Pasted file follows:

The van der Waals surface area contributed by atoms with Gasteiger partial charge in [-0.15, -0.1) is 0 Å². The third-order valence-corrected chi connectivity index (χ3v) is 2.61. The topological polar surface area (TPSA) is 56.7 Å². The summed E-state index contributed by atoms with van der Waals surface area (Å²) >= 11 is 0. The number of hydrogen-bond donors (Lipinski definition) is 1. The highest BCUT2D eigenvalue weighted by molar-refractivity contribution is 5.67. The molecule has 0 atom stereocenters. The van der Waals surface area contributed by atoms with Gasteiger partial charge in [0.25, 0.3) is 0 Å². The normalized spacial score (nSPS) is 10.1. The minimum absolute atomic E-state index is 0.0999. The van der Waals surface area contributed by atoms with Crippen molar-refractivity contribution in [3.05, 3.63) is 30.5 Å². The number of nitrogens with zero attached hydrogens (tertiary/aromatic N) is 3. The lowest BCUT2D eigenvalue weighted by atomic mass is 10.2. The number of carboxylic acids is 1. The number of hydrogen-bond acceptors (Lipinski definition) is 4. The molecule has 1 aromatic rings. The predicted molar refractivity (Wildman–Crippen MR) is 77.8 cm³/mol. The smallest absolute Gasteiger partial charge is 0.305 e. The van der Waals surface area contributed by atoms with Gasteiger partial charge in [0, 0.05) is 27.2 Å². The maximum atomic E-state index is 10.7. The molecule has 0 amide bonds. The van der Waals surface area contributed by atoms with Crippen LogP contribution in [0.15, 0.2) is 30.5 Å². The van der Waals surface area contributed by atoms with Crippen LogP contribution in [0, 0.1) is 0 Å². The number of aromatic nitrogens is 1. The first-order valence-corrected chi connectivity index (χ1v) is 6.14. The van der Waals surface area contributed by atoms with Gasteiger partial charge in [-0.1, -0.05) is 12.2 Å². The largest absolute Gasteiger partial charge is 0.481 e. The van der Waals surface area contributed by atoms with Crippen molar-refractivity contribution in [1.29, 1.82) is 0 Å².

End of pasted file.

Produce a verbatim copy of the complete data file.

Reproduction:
The van der Waals surface area contributed by atoms with Gasteiger partial charge in [-0.15, -0.1) is 0 Å². The third-order valence-corrected chi connectivity index (χ3v) is 2.61. The topological polar surface area (TPSA) is 56.7 Å². The summed E-state index contributed by atoms with van der Waals surface area (Å²) >= 11 is 0. The number of hydrogen-bond donors (Lipinski definition) is 1. The highest BCUT2D eigenvalue weighted by molar-refractivity contribution is 5.67. The molecule has 0 atom stereocenters. The van der Waals surface area contributed by atoms with Gasteiger partial charge in [0.25, 0.3) is 0 Å². The normalized spacial score (nSPS) is 10.1. The minimum absolute atomic E-state index is 0.0999. The van der Waals surface area contributed by atoms with Crippen molar-refractivity contribution in [3.05, 3.63) is 30.5 Å². The number of nitrogens with zero attached hydrogens (tertiary/aromatic N) is 3. The lowest BCUT2D eigenvalue weighted by atomic mass is 10.2. The number of carboxylic acids is 1. The number of hydrogen-bond acceptors (Lipinski definition) is 4. The molecule has 1 aromatic rings. The predicted molar refractivity (Wildman–Crippen MR) is 77.8 cm³/mol. The smallest absolute Gasteiger partial charge is 0.305 e. The van der Waals surface area contributed by atoms with Gasteiger partial charge in [0, 0.05) is 27.2 Å². The maximum atomic E-state index is 10.7. The molecule has 0 amide bonds. The van der Waals surface area contributed by atoms with Crippen LogP contribution in [0.15, 0.2) is 30.5 Å². The van der Waals surface area contributed by atoms with Crippen LogP contribution in [0, 0.1) is 0 Å². The number of aromatic nitrogens is 1. The first-order valence-corrected chi connectivity index (χ1v) is 6.14. The van der Waals surface area contributed by atoms with Gasteiger partial charge in [-0.1, -0.05) is 12.2 Å². The largest absolute Gasteiger partial charge is 0.481 e. The van der Waals surface area contributed by atoms with Crippen molar-refractivity contribution in [1.29, 1.82) is 0 Å².